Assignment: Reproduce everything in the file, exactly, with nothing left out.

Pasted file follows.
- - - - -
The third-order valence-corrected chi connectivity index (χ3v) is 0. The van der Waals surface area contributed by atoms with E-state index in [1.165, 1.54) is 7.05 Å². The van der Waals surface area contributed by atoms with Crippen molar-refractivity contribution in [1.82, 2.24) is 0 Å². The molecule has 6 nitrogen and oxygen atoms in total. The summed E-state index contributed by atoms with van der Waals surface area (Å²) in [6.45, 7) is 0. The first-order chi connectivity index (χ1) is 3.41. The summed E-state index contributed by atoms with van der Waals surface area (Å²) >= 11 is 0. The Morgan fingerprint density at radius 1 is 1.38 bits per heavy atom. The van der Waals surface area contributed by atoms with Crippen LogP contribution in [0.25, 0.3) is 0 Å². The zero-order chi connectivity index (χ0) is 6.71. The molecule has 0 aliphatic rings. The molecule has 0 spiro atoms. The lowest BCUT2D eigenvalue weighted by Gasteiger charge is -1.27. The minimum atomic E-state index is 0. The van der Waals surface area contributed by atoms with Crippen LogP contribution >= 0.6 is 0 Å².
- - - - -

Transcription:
The third-order valence-corrected chi connectivity index (χ3v) is 0. The van der Waals surface area contributed by atoms with E-state index in [1.165, 1.54) is 7.05 Å². The van der Waals surface area contributed by atoms with Crippen molar-refractivity contribution in [1.82, 2.24) is 0 Å². The molecule has 6 nitrogen and oxygen atoms in total. The summed E-state index contributed by atoms with van der Waals surface area (Å²) in [6.45, 7) is 0. The first-order chi connectivity index (χ1) is 3.41. The summed E-state index contributed by atoms with van der Waals surface area (Å²) >= 11 is 0. The Morgan fingerprint density at radius 1 is 1.38 bits per heavy atom. The van der Waals surface area contributed by atoms with Crippen LogP contribution in [0.25, 0.3) is 0 Å². The zero-order chi connectivity index (χ0) is 6.71. The molecule has 0 aliphatic rings. The molecule has 0 spiro atoms. The lowest BCUT2D eigenvalue weighted by Gasteiger charge is -1.27. The minimum atomic E-state index is 0. The van der Waals surface area contributed by atoms with Crippen LogP contribution >= 0.6 is 0 Å².